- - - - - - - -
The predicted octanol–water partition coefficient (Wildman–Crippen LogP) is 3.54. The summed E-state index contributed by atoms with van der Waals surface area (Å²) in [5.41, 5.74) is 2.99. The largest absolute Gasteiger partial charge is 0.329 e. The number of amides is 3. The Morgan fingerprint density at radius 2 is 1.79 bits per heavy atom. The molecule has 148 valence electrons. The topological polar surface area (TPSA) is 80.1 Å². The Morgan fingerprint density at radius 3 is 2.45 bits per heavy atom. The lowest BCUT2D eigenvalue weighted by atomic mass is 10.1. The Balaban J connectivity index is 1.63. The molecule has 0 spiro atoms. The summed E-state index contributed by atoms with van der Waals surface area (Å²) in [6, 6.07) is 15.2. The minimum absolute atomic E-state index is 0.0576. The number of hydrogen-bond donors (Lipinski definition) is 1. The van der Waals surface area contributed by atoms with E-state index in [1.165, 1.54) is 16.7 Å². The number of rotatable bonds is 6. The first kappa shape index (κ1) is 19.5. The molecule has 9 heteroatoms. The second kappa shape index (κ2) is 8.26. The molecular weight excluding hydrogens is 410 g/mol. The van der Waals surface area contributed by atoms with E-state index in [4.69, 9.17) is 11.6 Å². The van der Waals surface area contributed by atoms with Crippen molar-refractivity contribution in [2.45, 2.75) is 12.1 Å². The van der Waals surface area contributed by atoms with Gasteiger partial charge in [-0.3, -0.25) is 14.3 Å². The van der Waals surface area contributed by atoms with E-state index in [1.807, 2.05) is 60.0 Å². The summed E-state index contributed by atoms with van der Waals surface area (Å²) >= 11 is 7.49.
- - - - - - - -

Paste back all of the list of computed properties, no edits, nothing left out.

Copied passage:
The predicted octanol–water partition coefficient (Wildman–Crippen LogP) is 3.54. The summed E-state index contributed by atoms with van der Waals surface area (Å²) in [5.41, 5.74) is 2.99. The largest absolute Gasteiger partial charge is 0.329 e. The number of amides is 3. The Morgan fingerprint density at radius 2 is 1.79 bits per heavy atom. The molecule has 148 valence electrons. The topological polar surface area (TPSA) is 80.1 Å². The Morgan fingerprint density at radius 3 is 2.45 bits per heavy atom. The lowest BCUT2D eigenvalue weighted by atomic mass is 10.1. The Balaban J connectivity index is 1.63. The molecule has 0 spiro atoms. The summed E-state index contributed by atoms with van der Waals surface area (Å²) in [6, 6.07) is 15.2. The minimum absolute atomic E-state index is 0.0576. The number of hydrogen-bond donors (Lipinski definition) is 1. The van der Waals surface area contributed by atoms with E-state index in [1.165, 1.54) is 16.7 Å². The number of rotatable bonds is 6. The first kappa shape index (κ1) is 19.5. The molecule has 9 heteroatoms. The second kappa shape index (κ2) is 8.26. The molecular weight excluding hydrogens is 410 g/mol. The van der Waals surface area contributed by atoms with E-state index in [4.69, 9.17) is 11.6 Å². The van der Waals surface area contributed by atoms with Crippen molar-refractivity contribution in [2.45, 2.75) is 12.1 Å². The van der Waals surface area contributed by atoms with Gasteiger partial charge in [-0.3, -0.25) is 14.3 Å². The van der Waals surface area contributed by atoms with E-state index in [1.807, 2.05) is 60.0 Å². The summed E-state index contributed by atoms with van der Waals surface area (Å²) >= 11 is 7.49.